This article is more than 1 year old
Interpol anti-fraud operation busts call centers behind business email scams
1,770 premises raided, 2,000 arrested, $50m seized
Law enforcement agencies around the world have arrested about 2,000 people and seized $50 million in a sweeping operation crackdown of social engineering and other scam operations around the globe.
In the latest action in the ongoing "First Light", an operation Interpol has coordinated annually since 2014, law enforcement officials from 76 countries raided 1,770 call centers suspected of running fraudulent operations such as telephone and romance scams, email deception scams, and financial crimes.
Among the 2,000 people arrested in Operation First Light 2022 were call center operators and fraudsters, and money launderers. Interpol stated that the operation also saw 4,000 bank accounts frozen and 3,000 suspects identified.
We're not going to be able to arrest ourselves out of this problem
"The international nature of these crimes can only be addressed successfully by law enforcement working together beyond borders, which is why Interpol is critical to providing police the world over with a coordinated tactical response," Rory Corcoran, director of the org's Financial Crime and Anti-Corruption Centre (IFCACC), said in a statement. "Telecom and BEC [business email compromise] fraud are sources of serious concern for many countries and have a hugely damaging effect on economies, businesses and communities."
The operation is the latest example of governments and law enforcement agencies around the world pushing to crack down on growing cyberthreats, from ransomware and other crimes. In May 2022, an Interpol operation dubbed Killer Bee arrested a Nigerian man for using a remote access trojan (RAT) to steal corporate credentials and reroute financial transactions.
That action came a week after another Nigerian man was arrested following a year-long Interpol operation called Operation Delilah. The suspect was cuffed on suspicion of running a multi-continent phishing scam targeting corporations.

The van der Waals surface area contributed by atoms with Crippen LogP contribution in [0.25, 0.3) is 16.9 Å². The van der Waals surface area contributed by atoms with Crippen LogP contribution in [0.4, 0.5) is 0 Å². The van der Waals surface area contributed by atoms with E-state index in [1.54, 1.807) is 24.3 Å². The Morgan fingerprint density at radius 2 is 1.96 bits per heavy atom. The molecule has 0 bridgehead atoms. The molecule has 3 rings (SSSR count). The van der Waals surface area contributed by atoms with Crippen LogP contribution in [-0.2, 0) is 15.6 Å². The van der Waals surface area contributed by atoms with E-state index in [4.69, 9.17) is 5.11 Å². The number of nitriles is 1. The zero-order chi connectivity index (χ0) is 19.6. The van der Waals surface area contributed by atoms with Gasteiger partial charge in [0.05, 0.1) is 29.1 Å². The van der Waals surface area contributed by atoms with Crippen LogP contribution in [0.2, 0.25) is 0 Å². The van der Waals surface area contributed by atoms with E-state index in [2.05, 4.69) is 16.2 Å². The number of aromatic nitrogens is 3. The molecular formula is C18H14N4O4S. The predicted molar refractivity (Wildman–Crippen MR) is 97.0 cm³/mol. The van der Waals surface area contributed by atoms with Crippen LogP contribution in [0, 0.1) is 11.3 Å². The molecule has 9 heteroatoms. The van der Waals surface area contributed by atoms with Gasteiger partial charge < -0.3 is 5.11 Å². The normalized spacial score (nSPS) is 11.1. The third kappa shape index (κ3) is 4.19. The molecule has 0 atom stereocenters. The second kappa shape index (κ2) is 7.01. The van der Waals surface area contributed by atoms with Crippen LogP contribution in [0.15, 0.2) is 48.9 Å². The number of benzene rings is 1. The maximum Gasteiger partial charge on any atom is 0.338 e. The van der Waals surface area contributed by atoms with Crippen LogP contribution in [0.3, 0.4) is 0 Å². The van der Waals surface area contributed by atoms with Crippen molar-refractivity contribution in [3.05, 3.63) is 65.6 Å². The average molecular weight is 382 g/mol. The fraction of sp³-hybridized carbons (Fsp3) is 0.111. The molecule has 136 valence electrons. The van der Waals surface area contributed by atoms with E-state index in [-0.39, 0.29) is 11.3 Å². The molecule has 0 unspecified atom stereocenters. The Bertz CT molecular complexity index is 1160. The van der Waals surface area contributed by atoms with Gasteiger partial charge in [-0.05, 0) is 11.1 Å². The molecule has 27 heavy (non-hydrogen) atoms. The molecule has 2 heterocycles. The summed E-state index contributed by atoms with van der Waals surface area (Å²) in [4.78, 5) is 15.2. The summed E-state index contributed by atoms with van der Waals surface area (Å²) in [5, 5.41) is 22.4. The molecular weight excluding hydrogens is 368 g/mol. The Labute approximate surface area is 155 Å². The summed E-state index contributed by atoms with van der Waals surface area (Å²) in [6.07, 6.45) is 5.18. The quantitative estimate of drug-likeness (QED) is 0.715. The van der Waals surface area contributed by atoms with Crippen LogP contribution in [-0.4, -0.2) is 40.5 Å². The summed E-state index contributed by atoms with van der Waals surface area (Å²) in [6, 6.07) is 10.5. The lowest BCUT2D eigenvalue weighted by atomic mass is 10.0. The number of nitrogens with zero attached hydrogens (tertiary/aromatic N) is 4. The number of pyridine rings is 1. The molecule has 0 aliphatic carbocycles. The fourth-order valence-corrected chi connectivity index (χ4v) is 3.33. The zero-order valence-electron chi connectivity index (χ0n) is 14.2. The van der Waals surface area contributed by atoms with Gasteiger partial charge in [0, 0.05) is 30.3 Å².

In January another Interpol-led operation saw Nigerian law enforcement arrest 11 members said to be part of a group called SilverTerrier suspected of running BEC scams that impacted thousands of companies around the world.
Interpol also is working closely not only with law enforcement agencies but also cybersecurity vendors like Fortinet, Palo Alto Networks and Trend Micro in an information-sharing program called Gateway, which was instrumental in the operation that led to the arrests of the SilverTerrier suspects. Such public-private cooperation is critical as countries and companies try to defend against increasingly sophisticated cybercriminal gangs.
"We're not going to be able to arrest ourselves out of this problem," Doug Witschi assistant director for cybercrime threat response and operations at Interpol, told The Register in April. "We need to work as a global community on this challenge. And Gateway is one step in that direction."
That said, the most recent operation collected a range of suspects. In Singapore, police arrested eight people alleged to be part of a job scam similar to a Ponzi scheme. The scammers, through social media and messaging systems, would offer people high-paying online marketing jobs. The jobs were real, but paid only small sums. Workers were then told they had to recruit others to earn commissions.
Another Ponzi scheme defrauded almost 24,000 victims out of almost $36 million. The Chinese national thought to have been behind the scheme was arrested in Papua New Guinea and returned to China through Singapore.
Singaporean law enforcement agencies, using information gleaned from the operation, rescued a teenager who had been tricked through a scam into pretending to be kidnapped in order to collect a $1.6 million ransom from his parents, according to Interpol.
Interpol also got information about a number of emerging trends, including the way money mule herders are laundering money through victims' personal bank accounts, how social media is fueling human trafficking and how criminals pretending to be bank officials are tricking people into sharing online login details through vishing fraud.
Another trend the organisation has detected sees cybercriminals pretending to be Interpol to get money from people who fear they are under investigation.
Scams like those targeted by Operation First Light 2022 are far-reach and lucrative for the attackers. According to the FBI, between 2016 and 2021 there were 241,206 incidents of BEC and email account compromise (EAC) scams around the world that scammed people out of more than $43 billion.
In addition, between January and July 2021, the FBI received more than 1,800 complaints related to online romance scams that resulted in about $133.4 million paid out by victims. ®